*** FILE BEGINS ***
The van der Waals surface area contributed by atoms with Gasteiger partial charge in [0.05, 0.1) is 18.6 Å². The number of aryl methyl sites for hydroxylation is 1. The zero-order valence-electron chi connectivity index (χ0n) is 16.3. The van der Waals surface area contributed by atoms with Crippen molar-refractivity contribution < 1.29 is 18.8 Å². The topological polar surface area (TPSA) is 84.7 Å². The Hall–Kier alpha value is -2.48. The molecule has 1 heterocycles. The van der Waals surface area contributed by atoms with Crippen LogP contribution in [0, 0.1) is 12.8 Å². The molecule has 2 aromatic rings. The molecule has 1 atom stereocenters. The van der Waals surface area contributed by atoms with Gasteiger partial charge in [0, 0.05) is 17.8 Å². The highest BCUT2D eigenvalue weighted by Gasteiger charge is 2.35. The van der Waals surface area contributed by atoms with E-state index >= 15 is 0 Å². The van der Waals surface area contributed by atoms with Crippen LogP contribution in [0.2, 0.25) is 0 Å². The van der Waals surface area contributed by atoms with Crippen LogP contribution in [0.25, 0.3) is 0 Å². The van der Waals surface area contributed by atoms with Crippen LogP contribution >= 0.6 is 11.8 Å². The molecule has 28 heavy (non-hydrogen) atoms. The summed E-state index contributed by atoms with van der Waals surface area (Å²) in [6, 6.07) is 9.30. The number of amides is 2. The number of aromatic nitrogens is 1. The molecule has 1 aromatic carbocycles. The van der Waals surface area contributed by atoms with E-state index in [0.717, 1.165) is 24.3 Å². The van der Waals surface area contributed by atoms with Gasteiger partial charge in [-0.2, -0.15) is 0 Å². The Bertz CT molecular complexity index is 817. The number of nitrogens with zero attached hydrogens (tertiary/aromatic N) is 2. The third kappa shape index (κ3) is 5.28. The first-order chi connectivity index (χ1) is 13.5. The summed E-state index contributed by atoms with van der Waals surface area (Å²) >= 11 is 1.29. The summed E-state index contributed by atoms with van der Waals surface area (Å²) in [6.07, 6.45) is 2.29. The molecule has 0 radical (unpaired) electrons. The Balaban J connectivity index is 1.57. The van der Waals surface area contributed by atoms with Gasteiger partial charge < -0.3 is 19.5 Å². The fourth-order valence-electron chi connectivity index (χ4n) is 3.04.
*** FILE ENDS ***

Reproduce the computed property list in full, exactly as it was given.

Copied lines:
The van der Waals surface area contributed by atoms with Gasteiger partial charge in [0.05, 0.1) is 18.6 Å². The number of aryl methyl sites for hydroxylation is 1. The zero-order valence-electron chi connectivity index (χ0n) is 16.3. The van der Waals surface area contributed by atoms with Crippen molar-refractivity contribution < 1.29 is 18.8 Å². The topological polar surface area (TPSA) is 84.7 Å². The Hall–Kier alpha value is -2.48. The molecule has 1 heterocycles. The van der Waals surface area contributed by atoms with Crippen LogP contribution in [0, 0.1) is 12.8 Å². The molecule has 2 aromatic rings. The molecule has 1 atom stereocenters. The van der Waals surface area contributed by atoms with Gasteiger partial charge in [0, 0.05) is 17.8 Å². The highest BCUT2D eigenvalue weighted by Gasteiger charge is 2.35. The van der Waals surface area contributed by atoms with E-state index >= 15 is 0 Å². The van der Waals surface area contributed by atoms with Crippen LogP contribution in [0.2, 0.25) is 0 Å². The van der Waals surface area contributed by atoms with Crippen LogP contribution in [0.25, 0.3) is 0 Å². The van der Waals surface area contributed by atoms with Crippen LogP contribution >= 0.6 is 11.8 Å². The molecule has 28 heavy (non-hydrogen) atoms. The summed E-state index contributed by atoms with van der Waals surface area (Å²) in [6, 6.07) is 9.30. The number of amides is 2. The number of aromatic nitrogens is 1. The molecule has 1 aromatic carbocycles. The van der Waals surface area contributed by atoms with E-state index in [0.717, 1.165) is 24.3 Å². The van der Waals surface area contributed by atoms with Gasteiger partial charge in [-0.2, -0.15) is 0 Å². The Bertz CT molecular complexity index is 817. The number of nitrogens with zero attached hydrogens (tertiary/aromatic N) is 2. The third kappa shape index (κ3) is 5.28. The first-order chi connectivity index (χ1) is 13.5. The summed E-state index contributed by atoms with van der Waals surface area (Å²) >= 11 is 1.29. The summed E-state index contributed by atoms with van der Waals surface area (Å²) in [6.07, 6.45) is 2.29. The molecule has 0 radical (unpaired) electrons. The Balaban J connectivity index is 1.57. The van der Waals surface area contributed by atoms with Gasteiger partial charge < -0.3 is 19.5 Å². The fourth-order valence-electron chi connectivity index (χ4n) is 3.04.